HW: Alterum genus est equitum. Hi, cum est usus atque...

By burgerking316, in 'Latin Beginners', Nov 8, 2010.

  1. burgerking316 New Member

    Extremely confused
    Since Latin I, I've been the only student who has actually wanted to learn Latin. Our teacher never really taught (we never really learned infinitives/participles/cum clauses, so most of what I know is just from independently studying) and everyone would just mess around in class. Now, in Latin IV/V, no one understands what is going on.

    Here is the translation we are doing now:

    Alterum genus est equitum. Hi, cum est usus atque aliquod bellum incidit (quod ante Caesaris adventum fere quotannis accidere solebat, uti aut ipsi iniurias inferrent aut illatas propulsarent), omnes in bello versantur; atque eorum ut quisque est genere copiisque amplissimus, ita plurimos circum se ambactos clientesque habet. Hanc unam gratiam potentiamque noverunt.

    What I've gotten out of this after a bit of trying:

    The other class is of the knights. They, when they make use of and cut into any war (because Caesar's arrival was wont to happen before almost every year, when they either introduce themselves in an unjust manner or he would repel, they having been introduced), keep turning in war; and as each is their very large family and abundance, he has the most vassals and clients around himself. They knew of this one grace and power.

    Please help. I wanted to be able to independently study to take the AP Latin Vergil exam next year, but I see that's an impossibility at this point. However, I would still like to master Latin to a notable degree.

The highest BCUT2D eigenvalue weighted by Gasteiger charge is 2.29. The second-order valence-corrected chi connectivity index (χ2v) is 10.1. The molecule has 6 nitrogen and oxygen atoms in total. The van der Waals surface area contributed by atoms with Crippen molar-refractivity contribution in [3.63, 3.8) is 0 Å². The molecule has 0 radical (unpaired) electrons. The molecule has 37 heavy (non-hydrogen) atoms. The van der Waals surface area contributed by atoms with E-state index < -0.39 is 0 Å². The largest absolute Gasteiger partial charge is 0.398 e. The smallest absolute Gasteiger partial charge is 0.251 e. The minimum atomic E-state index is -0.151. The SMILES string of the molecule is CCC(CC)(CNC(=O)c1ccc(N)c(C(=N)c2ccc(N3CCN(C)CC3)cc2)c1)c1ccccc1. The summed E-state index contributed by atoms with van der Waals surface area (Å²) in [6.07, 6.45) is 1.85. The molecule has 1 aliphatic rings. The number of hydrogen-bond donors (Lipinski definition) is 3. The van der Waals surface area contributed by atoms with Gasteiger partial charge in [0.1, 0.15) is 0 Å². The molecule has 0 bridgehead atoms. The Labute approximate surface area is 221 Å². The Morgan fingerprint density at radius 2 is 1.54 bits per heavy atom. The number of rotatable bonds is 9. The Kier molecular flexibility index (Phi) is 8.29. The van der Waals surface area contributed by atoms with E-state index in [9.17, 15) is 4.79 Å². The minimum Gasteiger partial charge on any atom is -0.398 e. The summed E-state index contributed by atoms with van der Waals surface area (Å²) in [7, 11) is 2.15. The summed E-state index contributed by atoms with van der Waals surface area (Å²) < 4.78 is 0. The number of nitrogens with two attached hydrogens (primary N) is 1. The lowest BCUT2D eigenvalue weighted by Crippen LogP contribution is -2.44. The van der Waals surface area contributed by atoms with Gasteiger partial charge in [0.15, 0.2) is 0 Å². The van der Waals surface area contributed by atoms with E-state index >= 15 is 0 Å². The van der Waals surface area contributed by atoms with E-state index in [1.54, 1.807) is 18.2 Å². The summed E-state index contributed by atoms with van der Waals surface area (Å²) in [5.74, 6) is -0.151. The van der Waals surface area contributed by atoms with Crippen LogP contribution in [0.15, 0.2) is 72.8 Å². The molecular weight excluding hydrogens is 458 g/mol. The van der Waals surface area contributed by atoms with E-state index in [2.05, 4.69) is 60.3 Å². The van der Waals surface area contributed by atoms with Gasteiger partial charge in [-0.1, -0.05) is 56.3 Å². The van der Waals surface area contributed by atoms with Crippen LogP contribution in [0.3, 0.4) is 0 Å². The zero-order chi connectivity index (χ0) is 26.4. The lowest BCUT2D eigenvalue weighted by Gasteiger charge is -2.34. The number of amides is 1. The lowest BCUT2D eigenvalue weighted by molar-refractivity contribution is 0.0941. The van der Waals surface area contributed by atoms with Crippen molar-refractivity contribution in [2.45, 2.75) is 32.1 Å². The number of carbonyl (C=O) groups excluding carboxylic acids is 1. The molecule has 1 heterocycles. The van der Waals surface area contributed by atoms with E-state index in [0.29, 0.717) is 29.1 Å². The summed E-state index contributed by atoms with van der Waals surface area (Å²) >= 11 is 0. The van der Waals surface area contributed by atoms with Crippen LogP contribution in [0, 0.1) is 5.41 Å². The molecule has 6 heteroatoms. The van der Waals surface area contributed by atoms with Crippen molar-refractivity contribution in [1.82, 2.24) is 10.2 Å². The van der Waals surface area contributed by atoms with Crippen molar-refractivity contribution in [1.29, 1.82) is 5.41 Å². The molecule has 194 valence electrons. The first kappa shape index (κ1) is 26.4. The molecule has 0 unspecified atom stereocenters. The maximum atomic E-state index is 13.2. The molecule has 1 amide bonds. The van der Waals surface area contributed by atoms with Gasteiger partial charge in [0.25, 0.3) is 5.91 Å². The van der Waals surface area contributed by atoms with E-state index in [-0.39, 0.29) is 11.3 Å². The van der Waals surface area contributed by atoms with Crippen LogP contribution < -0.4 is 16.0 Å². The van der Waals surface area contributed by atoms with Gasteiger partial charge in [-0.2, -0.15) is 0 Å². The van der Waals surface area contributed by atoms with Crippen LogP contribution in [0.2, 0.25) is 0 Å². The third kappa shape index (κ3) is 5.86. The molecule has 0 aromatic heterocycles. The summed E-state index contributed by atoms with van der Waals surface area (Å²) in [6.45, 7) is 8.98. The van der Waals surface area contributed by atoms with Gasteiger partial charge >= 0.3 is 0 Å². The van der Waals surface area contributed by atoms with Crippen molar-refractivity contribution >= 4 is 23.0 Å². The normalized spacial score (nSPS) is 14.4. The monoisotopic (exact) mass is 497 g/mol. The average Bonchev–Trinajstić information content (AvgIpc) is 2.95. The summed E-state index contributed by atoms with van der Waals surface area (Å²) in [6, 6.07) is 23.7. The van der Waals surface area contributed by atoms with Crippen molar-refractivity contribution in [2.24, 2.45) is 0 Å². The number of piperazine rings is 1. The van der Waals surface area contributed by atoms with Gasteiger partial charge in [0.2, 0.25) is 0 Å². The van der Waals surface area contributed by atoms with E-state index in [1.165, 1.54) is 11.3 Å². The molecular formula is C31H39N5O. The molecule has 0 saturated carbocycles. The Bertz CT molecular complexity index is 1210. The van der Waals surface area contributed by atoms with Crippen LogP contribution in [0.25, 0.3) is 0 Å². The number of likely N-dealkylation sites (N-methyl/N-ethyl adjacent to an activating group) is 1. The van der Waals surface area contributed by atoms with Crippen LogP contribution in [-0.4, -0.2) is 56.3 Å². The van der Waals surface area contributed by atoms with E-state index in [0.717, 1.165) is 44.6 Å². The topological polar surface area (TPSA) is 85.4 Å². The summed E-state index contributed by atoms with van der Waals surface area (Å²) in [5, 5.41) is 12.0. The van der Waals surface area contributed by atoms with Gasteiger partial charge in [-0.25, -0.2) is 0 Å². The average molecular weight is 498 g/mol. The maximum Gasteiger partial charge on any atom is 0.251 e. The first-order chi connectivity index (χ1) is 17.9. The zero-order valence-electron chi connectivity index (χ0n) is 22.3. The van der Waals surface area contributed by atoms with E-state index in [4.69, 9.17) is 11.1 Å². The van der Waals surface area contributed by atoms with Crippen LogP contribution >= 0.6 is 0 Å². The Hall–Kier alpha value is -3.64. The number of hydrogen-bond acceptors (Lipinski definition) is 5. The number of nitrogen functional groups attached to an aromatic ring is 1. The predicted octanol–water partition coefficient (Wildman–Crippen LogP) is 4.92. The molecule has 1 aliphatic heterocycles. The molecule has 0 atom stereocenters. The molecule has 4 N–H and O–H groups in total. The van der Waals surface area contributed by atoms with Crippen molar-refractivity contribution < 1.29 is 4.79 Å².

2. Imprecator Civis Illustris

    • Civis Illustris
    Location:
    Colchis
    Re: Extremely confused

    This is all I have time for at the moment, I'll help with the rest later.

    -For eques I'd say cavalryman ("knight" is a strictly Medieval rank).
    -Hi is better translated as "these men".
    -Cum est usus atque aliquod bellum incidit = "when there is an occasion and some war takes place".
    -Quod here means "which" and refers to bellum.
    -Ante modifies adventum.
    -Iniurias is a noun in this case and means something like "attacks"- because of this inferrent would be better translated as "carry out".
    -Propulsarent is plural and goes with illatas, which is the participle from inferre and lit. means "something carried out" (deduce a better meaning for this).
    -The frequentative of verto here means "engage (oneself) in X".
  3. burgerking316 New Member

    Re: Extremely confused

    Thanks! That clears up a lot.
    Hopefully I'll eventually be able to translate these passages well with not much trouble.
  4. Imprecator Civis Illustris

    • Civis Illustris
    Location:
    Colchis
    Re: Extremely confused

    For the remaining part:

    -Amplissimus relates back to quisque
    -Copiis and venere (riches and charm) are both examples of the ablative of respect, linking to amplissimus- i.e. "X is distinguished with respect to wealth and grace."
    -Noscere here means "recognize".
    -Hanc unam gratiam potentiamque noverunt is all one indirect statement -> they have recognized hanc to be* the unam gratiam potentiamque.

    *the esse is implied here

Share This Page

 

Our Latin forum is a community for discussion of all topics relating to Latin language, ancient and medieval world.

Latin Boards on this Forum:

English to Latin, Latin to English translation, general Latin language, Latin grammar, Latine loquere, ancient and medieval world links.